Just about every time I have gone to Bisbee over the past year I have tried to dine at Santiago’s Mexican Restaurant. However, something always managed to spoil my plans…until last week.
I had heard a lot of positive comments about Santiago’s as I wandered Old Bisbee taking photographs and talking with the natives. Now I know why. Just walking in the front door will put a smile on your face. The interior is light and colorful, even playful. Very Mexican in the best possible sense. Santiago’s is a happy place.
Santiago’s is also a historic place. The restaurant is located on the ground floor of the San Ramon Hotel. I have not stayed there yet, but owner/manager Tamara Page give me a quick tour that morning. Looked to me like a fine old hotel in a prime Old Bisbee location.
The red brick building is of 1902 vintage at the base of Brewery Gulch and OK Street. While places like the San Ramon have a million stories, one in particular caught my attention.
The old building, restored and well-maintained, had, over the previous century, been at various times a: grocery store, pharmacy, miners’ bath house, barber shop, mercantile, Moose Lodge, tortilla factory, and a hay, coal, and firewood outlet.
When the present owners were purchasing this property, they came across a familiar name in a report that listed the previous owners and tenants. Seems the proprietor of the Central Pharmacy, located here in 1912, was a Frenchman, Leonnard Vigneaux.
Up until that moment, the aspiring new owners had no idea that their great-grandfather, Leonnard Vigneaux, had been here before them. Leonnard married Maria Enriqueta Rivera Baz in 1907, most likely in the Presbyterian Church up the street where, nearly a hundred years later, the current owners exchanged vows.
WOW! Stories like that give me goose bumps.
Clearly, Santiago’s staff had been very well selected & trained, a testament to good management. They were (a) professional; (b) personable; (c) quick-witted, and (d) helpful in choosing just the right margarita (6 at last count & w/premium tequila if you wish) to go with any of the dozens of meal choices. Now, how many dining establishments can boast this combination of delightful ambiance, amazing history, & personable, efficient staff? Too few.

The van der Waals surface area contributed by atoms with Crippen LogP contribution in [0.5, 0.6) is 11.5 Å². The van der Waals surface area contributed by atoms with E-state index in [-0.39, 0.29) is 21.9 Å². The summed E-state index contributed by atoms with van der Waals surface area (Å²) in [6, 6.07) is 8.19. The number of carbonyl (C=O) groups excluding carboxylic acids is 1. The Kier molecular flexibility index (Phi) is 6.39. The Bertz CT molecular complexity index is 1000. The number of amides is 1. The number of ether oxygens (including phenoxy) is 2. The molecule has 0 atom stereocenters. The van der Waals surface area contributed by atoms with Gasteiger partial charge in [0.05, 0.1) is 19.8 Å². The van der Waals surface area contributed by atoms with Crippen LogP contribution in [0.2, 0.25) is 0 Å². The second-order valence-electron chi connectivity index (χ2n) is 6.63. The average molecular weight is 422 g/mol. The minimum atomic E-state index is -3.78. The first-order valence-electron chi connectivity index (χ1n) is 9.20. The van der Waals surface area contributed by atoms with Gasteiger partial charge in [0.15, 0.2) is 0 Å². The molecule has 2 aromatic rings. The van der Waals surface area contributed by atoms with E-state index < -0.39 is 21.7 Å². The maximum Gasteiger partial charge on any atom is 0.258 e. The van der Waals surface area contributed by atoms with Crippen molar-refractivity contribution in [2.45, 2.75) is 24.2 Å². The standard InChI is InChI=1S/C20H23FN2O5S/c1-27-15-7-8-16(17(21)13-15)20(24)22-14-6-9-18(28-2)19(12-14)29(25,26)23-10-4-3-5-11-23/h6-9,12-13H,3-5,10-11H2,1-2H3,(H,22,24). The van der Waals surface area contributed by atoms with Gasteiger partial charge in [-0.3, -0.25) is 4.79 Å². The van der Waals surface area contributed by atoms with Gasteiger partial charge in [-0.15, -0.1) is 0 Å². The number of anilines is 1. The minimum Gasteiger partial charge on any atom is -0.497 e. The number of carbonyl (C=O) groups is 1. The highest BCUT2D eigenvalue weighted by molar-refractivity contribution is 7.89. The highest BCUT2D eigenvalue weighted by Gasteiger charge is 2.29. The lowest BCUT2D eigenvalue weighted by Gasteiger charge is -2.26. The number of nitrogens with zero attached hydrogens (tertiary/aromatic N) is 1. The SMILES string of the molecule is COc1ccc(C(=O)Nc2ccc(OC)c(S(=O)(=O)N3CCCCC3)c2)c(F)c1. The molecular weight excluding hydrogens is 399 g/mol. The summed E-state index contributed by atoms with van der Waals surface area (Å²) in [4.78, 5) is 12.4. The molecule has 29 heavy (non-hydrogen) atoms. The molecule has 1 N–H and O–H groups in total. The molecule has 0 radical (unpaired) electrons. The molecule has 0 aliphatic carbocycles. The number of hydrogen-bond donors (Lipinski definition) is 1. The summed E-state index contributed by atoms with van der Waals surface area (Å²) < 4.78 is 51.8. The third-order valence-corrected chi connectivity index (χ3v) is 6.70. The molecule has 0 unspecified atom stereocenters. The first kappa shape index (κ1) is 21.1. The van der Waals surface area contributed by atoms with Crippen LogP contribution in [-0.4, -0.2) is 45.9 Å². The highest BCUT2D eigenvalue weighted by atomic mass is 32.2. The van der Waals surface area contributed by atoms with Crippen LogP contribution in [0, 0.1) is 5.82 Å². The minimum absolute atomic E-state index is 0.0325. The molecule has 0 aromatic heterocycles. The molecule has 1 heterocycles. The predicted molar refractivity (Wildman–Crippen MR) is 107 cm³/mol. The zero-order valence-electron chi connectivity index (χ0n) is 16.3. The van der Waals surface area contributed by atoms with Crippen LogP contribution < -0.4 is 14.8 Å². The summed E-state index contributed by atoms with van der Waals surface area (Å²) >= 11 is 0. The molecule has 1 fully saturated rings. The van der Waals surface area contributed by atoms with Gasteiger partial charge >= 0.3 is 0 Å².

But wait! What about the food?
We have now arrived at the best part. Santiago’s offers a lot of typical Mexican dishes: enchiladas, tacos, burritos, fajitas, chimichangas, tamales, moles, & chili rellenos with assorted meats: pork, chicken, beef, and seafood, including shrimp.
I know what you’re thinking. So does just about every Mexican restaurant in Southern Arizona. What’s so special about Santiago’s?
Flavor. No, I mean BIG FLAVOR. And no, I don’t mean a lot of flavor as a result of super-hot chili peppers either. Flavor is actually a misnomer. Flavor(s) plural is more accurate. Santiago’s chef seems to have the magical touch of blending the traditional with her own unique, but mysterious flavors that make “just a taco” exceptional.
In addition to a fine taco, I should mention a few other noteworthy consumables. My lunch also included a corn tamale. Was it as good as the ones at the Tucson Tamale Company on Broadway (see review). Not sure. But would hate to have to live on the difference.
For a drink, I had Santiago’s regular margarita (with salt) that arrived on my table moments after my waitress brought me fresh chips and a tasty salsa. Excellent timing. Excellent salsa.
I had considered ordering one of their special margaritas with a premium tequila. But as this was only suppose to be a light lunch, I exerted exceptional willpower. I can tell you that Santiago’s regular margarita is as good as the regular margaritas you will find at Southern Arizona’s best Mexican restaurants … and I mean that as high praise.